Monday, June 01, 2009

God on the Brain

So who created whom?

Recently several scientific articles have been published that describe how a belief in God and the idea of Creation may be "wired" into our brains, and that these beliefs may have evolved in us because they were beneficial to our survival.

Oddly enough, the first conclusion that comes to mind is that this means God is just a figment of our imaginations. But this is just another example of how our minds work. Belief in something is no proof it is false any more than it proves it is true; it is simply belief. Our beliefs may be based on observation, logical deduction, and reasoning, or they may be based on faith, superstition, or whatever innate sense we have of right and wrong. Belief can even be purely pragmatic, leading us to believe whatever seems to work at the moment, even if it is contradictory. Thus I might be an ardent supporter of the right to privacy, but still be in favor of wiretapping when it makes me feel safer. (It doesn't, by the way.)

As to the survival value of religious systems, you could certainly argue both ways. It might be the case that believing in something larger than ourselves can induce us to sacrifice our individual survival for that of the whole species. On the other hand, look how quickly Christianity evolved from a doctrine of love and charity to the bloodbath of the Crusades and the horrors of the Inquisition. Wouldn't we have done better to avoid those chapters of our history? Of course, some would argue that is what happens when we turn religious faith into religious organizations or institutions, which behave more the way states and politicians behave than like the figures such as Jesus and Buddha who inspired them.

And when it comes to personal sacrifice, consider the case of the house cat I saw on the news who repeatedly entered a burning house to pull out her kittens one by one. The poor feline had her ears burned, her eyes blistered shut, and the fur singed from her face, yet she saved their lives. It would seem that we could achieve as much for our collective survival just by emulating this cat, tapping into this same deeply seated instinct in our own animal brains, without having to resort to a belief in anything supernatural.

I'm a little surprised there hasn't been more of an outcry against this new research by the proponents of Intelligent Design. You might expect it to start another round in the battle of the Jesus-fish emblems seen on the backs of cars. You know the ones. The first fish contains the letters "Jesus." The second fish, with legs, contains "Darwin." The third fish is a pair of them -- a smaller Darwin fish being eaten by a larger one labeled "TRUTH." And now we seem to have the potential for an Evolution fish big enough to swallow a God fish.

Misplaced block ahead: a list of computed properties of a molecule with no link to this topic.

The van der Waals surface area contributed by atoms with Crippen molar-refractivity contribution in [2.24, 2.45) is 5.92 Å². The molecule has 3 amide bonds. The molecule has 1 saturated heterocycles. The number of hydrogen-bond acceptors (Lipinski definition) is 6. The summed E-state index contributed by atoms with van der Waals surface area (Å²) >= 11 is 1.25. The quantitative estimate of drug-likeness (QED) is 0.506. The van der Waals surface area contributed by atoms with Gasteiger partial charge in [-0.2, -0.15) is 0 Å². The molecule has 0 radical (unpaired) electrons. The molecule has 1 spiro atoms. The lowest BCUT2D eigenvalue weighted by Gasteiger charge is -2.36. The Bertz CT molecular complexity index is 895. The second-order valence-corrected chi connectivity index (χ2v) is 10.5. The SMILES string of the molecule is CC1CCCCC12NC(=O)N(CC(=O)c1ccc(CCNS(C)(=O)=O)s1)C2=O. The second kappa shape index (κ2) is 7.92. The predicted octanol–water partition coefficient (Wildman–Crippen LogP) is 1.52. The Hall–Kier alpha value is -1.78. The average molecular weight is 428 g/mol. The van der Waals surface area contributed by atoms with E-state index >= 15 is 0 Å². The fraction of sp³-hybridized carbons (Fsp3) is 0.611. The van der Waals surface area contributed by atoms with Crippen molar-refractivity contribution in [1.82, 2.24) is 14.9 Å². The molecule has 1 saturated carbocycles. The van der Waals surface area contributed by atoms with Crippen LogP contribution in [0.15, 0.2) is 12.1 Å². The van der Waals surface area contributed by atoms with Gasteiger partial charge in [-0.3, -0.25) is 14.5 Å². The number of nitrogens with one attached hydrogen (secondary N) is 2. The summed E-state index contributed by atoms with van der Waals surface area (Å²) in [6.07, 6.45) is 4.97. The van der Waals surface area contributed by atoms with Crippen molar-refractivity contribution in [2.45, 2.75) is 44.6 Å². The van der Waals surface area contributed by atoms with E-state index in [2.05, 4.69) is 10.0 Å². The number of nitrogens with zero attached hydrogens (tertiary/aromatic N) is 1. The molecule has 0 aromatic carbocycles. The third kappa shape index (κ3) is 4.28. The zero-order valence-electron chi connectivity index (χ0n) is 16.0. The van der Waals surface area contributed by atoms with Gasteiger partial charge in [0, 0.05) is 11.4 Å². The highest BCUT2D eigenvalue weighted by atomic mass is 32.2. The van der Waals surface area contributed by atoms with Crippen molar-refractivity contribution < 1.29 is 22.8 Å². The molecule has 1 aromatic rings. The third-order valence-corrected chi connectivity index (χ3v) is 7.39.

But I think a better parable would be the one about Li Po, the ancient Chinese poet who, on waking up, could not decide if he had been dreaming he was a butterfly, of if he were now a butterfly dreaming he was Li Po. If God did not exist, would we create one? If God created us, would we believe it? If we didn't believe it would it still be true? If we were God, and forgot how we had created ourselves, could we find out?

1 comment:

  1. Michael2:43 PM

    Nicholas Wade lays out the genetic determinism case in _Before the Dawn: Recovering the Lost History of Our Ancestors_ – terrific book. He has a chapter on the religion question, but it’s toward the end, along with case studies of other cultural phenomenona found in all human societies, like dance or hair dressing. Wade’s big story is the story of speech, which he says emerged as a result of a specific genetic mutation, to the FOXP2 gene…you could look it up...about 50,000 years ago. This date is significant – it’s the moment when homo sapiens sapiens, ie us, emerged from Africa, and began the process of populating the entire world. It’s also the moment when the Neanderthal population of Europe began to decline rapidly. In Wade’s view this was no coincidence – he hypothesizes that the more physically powerful Neanderthals had confined homo sapiens sapiens to the later species native west African habitat, but that with the emergence of speech…well, let’s just say that humans have quite a track record against other large mammal populations.

    I studied anthropology in the ‘60s so I was familiar with a lot of the “early man” archeology; what I didn’t know about was the material on the human genome. The “development of speech” hypothesis is right in the middle of this story – the reason we can date the FOXP2 mutation so specifically is…well...it’s on the technical side, but I think it has something to do with the number of cobwebs found on old versions of the gene…OK, maybe that’s not quite it, either, but it’s very scientific and very convincing….Anyway, here’s a vividly written book that frames prehistoric human culture, including religion, as the result of a Darwinian sea of mutations and natural selection. Not really surprising, then, that religion is not privileged over manifestations of human culture….